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Learn Mem. 1999 Nov-Dec;6(6):600-7.

Two time windows of anisomycin-induced amnesia for inhibitory avoidance training in rats: protection from amnesia by pretraining but not pre-exposure to the task apparatus.

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Centro de Memória, Departamento de Bioquímica, Instituto de Ciências Básicas da Saúde, Universidade Federal do Rio Grande do Sul, Porto Alegre, RS, Brazil.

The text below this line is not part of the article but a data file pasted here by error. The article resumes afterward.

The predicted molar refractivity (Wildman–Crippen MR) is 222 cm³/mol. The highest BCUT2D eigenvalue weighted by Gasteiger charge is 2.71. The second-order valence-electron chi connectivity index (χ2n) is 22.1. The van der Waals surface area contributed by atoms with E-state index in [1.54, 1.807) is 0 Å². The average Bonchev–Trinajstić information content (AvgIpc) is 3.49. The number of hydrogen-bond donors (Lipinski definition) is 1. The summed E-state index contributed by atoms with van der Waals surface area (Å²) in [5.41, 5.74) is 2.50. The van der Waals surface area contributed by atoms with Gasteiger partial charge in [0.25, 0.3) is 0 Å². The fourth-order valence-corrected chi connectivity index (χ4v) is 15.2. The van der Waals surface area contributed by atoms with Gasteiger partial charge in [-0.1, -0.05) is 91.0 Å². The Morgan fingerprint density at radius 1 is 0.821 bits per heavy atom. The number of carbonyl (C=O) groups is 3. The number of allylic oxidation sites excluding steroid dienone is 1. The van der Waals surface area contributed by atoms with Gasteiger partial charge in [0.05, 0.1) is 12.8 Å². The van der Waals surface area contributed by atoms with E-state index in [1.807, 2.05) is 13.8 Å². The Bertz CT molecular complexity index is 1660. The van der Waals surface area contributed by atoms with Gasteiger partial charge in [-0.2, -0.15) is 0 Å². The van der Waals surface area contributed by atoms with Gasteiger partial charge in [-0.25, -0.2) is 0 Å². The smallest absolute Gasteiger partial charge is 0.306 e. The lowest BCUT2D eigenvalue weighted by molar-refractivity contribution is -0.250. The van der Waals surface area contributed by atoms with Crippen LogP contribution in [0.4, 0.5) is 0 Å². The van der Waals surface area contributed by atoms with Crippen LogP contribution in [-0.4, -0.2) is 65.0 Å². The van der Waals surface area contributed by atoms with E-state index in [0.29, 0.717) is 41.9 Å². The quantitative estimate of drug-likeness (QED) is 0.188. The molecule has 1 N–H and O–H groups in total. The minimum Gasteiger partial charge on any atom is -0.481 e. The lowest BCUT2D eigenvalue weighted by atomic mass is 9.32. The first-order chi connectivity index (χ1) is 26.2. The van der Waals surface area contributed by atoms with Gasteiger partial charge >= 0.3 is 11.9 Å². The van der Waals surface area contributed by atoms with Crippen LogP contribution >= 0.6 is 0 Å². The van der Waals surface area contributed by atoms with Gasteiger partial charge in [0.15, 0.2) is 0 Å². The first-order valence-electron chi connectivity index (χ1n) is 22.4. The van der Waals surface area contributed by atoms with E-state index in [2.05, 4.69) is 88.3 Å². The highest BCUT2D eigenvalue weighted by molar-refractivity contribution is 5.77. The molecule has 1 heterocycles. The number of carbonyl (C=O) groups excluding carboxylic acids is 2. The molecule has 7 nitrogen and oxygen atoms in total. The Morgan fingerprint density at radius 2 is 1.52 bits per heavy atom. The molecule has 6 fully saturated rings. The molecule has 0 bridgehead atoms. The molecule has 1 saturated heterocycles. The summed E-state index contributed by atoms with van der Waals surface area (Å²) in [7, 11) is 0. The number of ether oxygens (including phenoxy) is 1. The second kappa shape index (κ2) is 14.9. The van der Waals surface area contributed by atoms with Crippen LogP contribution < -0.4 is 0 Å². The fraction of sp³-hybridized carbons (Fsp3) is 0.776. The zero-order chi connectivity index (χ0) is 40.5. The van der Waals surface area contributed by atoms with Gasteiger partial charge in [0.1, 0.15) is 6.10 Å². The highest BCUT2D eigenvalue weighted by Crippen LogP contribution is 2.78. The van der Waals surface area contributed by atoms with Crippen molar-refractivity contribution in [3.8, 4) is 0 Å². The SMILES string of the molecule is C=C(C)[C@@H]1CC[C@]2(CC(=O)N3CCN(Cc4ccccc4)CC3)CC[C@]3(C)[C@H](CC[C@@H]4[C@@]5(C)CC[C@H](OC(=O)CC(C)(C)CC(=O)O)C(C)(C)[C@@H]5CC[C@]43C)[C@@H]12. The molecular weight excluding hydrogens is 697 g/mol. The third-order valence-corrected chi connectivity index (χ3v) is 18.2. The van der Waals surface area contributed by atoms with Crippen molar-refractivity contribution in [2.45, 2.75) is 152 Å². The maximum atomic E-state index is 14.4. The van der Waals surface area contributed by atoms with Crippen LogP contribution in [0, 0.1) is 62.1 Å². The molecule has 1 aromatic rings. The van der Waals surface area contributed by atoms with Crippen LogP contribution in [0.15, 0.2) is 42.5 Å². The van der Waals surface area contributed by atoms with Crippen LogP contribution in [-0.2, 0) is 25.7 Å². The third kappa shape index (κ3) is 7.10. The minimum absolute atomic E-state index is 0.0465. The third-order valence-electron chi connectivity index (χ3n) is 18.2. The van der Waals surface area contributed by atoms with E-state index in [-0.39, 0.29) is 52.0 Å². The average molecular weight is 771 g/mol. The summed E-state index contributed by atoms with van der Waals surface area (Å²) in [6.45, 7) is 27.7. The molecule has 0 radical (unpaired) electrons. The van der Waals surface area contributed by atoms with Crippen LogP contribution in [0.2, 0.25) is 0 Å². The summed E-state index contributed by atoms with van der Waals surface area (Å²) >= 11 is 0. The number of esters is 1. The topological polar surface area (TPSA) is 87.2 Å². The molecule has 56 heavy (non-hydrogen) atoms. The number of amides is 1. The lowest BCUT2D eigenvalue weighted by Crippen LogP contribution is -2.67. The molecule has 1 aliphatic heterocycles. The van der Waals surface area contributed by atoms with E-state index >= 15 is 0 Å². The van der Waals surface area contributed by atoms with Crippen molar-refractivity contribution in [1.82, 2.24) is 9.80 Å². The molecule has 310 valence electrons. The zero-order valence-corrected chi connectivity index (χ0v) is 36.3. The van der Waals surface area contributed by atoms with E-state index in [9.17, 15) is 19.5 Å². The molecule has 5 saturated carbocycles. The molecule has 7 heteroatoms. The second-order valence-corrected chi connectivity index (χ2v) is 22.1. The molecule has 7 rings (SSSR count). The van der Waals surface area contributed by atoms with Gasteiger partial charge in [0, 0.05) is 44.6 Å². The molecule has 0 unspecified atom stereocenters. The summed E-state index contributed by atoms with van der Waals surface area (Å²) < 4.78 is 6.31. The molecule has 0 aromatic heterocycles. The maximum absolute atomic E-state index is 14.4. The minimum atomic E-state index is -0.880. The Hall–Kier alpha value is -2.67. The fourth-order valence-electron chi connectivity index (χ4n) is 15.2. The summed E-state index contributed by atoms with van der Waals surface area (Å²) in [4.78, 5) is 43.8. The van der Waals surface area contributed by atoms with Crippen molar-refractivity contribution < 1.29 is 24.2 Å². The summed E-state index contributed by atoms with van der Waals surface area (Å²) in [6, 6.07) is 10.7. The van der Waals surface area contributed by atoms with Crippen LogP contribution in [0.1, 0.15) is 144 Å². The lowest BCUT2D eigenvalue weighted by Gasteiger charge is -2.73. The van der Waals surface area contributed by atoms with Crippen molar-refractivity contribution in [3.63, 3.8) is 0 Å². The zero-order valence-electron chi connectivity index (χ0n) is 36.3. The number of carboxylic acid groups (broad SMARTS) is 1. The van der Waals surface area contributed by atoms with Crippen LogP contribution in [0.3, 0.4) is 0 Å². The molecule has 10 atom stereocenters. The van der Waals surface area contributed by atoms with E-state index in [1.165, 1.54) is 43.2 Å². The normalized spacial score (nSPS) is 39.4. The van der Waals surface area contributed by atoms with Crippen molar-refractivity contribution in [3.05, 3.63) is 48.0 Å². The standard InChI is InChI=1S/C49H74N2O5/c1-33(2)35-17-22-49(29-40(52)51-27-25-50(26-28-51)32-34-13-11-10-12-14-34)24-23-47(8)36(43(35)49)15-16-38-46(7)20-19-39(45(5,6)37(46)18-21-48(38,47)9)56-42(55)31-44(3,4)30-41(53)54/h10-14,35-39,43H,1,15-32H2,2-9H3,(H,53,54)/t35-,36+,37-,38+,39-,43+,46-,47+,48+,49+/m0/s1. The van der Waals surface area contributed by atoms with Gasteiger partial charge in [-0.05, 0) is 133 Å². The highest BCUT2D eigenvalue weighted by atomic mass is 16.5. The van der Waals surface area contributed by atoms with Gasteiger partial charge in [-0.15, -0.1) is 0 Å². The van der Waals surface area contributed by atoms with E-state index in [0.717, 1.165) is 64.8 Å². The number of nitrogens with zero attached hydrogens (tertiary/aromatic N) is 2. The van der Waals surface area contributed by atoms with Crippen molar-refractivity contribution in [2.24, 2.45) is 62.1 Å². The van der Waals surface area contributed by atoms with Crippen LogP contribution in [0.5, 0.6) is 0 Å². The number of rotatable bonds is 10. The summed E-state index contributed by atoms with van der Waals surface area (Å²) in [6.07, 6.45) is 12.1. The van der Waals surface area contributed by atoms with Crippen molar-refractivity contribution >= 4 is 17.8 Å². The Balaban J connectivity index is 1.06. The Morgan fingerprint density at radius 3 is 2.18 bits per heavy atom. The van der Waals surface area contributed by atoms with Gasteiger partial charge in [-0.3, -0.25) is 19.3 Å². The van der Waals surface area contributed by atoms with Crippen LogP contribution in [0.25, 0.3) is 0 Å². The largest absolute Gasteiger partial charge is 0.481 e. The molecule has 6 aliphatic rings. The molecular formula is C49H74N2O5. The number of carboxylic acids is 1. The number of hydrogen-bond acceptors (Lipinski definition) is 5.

We have studied the effect of training conditions on hippocampal protein synthesis-dependent processes in consolidation of the inhibitory avoidance task. Adult male Wistar rats were trained and tested in a step-down inhibitory avoidance task (0.4 mA foot shock, 24 hr training-test interval). Fifteen minutes before or 0, 3, or 6 hr after training, animals received a 0.8-microl intrahippocampal infusion of the protein-synthesis inhibitor anisomycin (80 microg) or vehicle (PBS, pH 7.4). The infusion of anisomycin impaired retention test performance in animals injected 15 min before and 3 hr after the training session, but not at 0 or 6 h post-training. Pretraining with a low foot shock intensity (0.2 mA) 24 hr before training, prevented the amnestic effect of anisomycin injected at 15 min before or 3 hr after training. However, simple pre-exposure to the inhibitory avoidance apparatus did not alter the amestic effects of anisomycin. The results suggest that hippocampal protein synthesis is critical in two periods, around the time of, and 3 hr after training. A prior weak training session, however, which does not itself alter step-down latencies, is sufficient to prevent the amnestic effect of anisomycin, suggesting that even if not behaviorally detectable, weak training must be sufficient to produce some lasting cellular expression of the experience.

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